INDONESIA: On Wednesday (23 Aug), a significant gathering unfolded as thousands of indigenous individuals from Batam City converged in front of the Office of the Batam Free Trade Zone and Free Port Concession Agency, often referred to as BP Batam.
This demonstration was prompted by the community’s resolute opposition to the relocation of 16 ancient traditional villages situated on Rempang Island and Galang Island.
The necessity for relocation arose due to the ambitious Rempang Eco City mega project. This project envisions an integrated industrial, trade, and tourism zone designed to enhance competitiveness vis-à-vis neighboring Singapore and Malaysia.
The project itself is a direct result of an agreement inked by the Batam City Government, BP Batam, and PT Megah Elok Graha, with an investment target of a staggering 381 trillion rupiah (US$20.7 billion) by the year 2080.
During the demonstration, the community put forth a set of four demands to Muhammad Rudi, the Head of BP Batam. These demands included:
1. A resolute rejection of the relocation of the 16 traditional villages on Rempang Island and Galang Island.
2. Dissolution of BP Batam.
3. Acknowledgment of residents’ customary and ulayat land.
4. A cessation of intimidation against those opposing relocation.
Subsequently, representatives from the Malay Youth Alliance engaged in negotiations with the BP Batam leadership.
However, these discussions, which spanned nearly an hour, did not yield a satisfactory outcome.
Dian Arniandi, Chairman of the Malay Youth Alliance, revealed that the initial demands of the community were amended during negotiations. The revised demands consisted of:
1. BP Batam, in conjunction with representatives of Rempang residents, held a meeting with the Coordinating Minister for Maritime Affairs and Investment, Luhut Binsar Pandjaitan, and the Minister of Environment and Forestry, Siti Nurbaya Bakar, to convey their aspirations.
2. BP Batam committed to involving RT/RW (neighbourhood administration) officials and residents in delineating land use boundaries.
Expressing dissatisfaction with the negotiation outcomes, the negotiation letter was dramatically torn up before the assembled crowd, who responded with enthusiastic cries of “Long Live the Malays!”
Furthermore, the demonstration did not remain confined to Rempang residents alone; it garnered support from 50 Malay community villages in the Riau Islands.
This demonstration at the BP Batam office, featuring thousands of residents from Rempang and Galang Islands, was not a singular event.
On Monday (11 Sep), another demonstration unfolded at the same location.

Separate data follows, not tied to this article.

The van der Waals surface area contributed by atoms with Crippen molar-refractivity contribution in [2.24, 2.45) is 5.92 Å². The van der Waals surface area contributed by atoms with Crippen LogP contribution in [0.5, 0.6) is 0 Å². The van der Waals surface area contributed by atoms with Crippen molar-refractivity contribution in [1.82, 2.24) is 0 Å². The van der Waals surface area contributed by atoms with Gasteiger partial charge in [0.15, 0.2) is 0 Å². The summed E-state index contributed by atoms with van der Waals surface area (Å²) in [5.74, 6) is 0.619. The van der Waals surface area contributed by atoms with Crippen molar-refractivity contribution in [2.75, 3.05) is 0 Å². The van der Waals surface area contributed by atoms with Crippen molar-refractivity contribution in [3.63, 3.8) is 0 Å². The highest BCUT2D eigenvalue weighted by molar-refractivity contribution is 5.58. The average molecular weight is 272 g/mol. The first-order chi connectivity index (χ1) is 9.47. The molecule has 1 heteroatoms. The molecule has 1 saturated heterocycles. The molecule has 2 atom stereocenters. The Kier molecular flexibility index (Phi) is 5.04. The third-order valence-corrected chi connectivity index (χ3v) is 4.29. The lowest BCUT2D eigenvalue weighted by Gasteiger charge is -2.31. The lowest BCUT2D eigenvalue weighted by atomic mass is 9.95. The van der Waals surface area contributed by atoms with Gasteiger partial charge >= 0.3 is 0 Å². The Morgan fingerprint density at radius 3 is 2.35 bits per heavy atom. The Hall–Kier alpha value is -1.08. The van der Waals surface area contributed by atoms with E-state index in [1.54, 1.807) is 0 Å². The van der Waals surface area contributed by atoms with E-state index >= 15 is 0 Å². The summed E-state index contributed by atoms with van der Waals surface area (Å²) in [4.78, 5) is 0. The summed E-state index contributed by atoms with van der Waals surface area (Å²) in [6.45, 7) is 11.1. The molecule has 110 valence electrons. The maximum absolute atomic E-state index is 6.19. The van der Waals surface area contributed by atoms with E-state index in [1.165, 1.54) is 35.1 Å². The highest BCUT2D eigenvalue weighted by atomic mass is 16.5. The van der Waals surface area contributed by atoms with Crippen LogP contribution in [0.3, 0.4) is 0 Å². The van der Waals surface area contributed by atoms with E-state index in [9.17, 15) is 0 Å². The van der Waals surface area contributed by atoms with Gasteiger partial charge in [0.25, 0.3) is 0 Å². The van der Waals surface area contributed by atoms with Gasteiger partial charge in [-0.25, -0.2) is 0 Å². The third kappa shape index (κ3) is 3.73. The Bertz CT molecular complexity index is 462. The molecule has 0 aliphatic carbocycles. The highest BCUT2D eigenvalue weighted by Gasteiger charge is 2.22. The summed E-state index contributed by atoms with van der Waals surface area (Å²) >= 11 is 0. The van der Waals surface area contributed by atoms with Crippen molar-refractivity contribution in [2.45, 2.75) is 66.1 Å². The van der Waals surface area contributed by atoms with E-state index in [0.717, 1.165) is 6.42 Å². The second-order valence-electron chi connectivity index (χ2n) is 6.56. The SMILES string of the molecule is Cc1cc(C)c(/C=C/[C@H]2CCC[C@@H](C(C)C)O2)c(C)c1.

In addition to residents of Rempang and Galang, the demonstration also drew participants from the Batam Malay Marwah Defenders Army.
While the initial stages of the demonstration were peaceful, chaos eventually erupted.
Thousands of residents resorted to hurling flares at law enforcement officers, followed by throwing bottles, stones, wooden objects, iron pliers, and slingshots.
Ultimately, they breached the BP Batam office premises. Once inside, the crowd continued their onslaught, pelting the facility with stones and extending their attacks to surrounding areas, including the office canteen.
Regrettably, these actions resulted in injuries to BP Batam employees and dozens of police officers, as well as substantial damage to buildings and vehicles parked in the vicinity.
In response, law enforcement authorities utilized water cannons and tear gas to disperse the unruly crowd.
In a press release issued on Monday (11 Sep), by BP Batam, Ariastuty Sirait, the Head of the Public Relations, Promotion, and Protocol Bureau, expressed deep regret over the tumultuous turn of events during the demonstration at BP Batam.
“We are profoundly saddened and disheartened that the opportunity for constructive dialogue between the alliance representing the Rempang community and the government devolved into such chaos,” said Tuty.
She further noted that many Rempang residents had already registered for permanent housing offered by BP Batam and emphasized the conducive conditions in the area.
“Conditions in the field are favourable; people have begun registering at the available Command Posts and Contacts. It is our collective duty to safeguard this peace. Let us provide comfort to our citizens by maintaining a harmonious atmosphere,” Tuty concluded.
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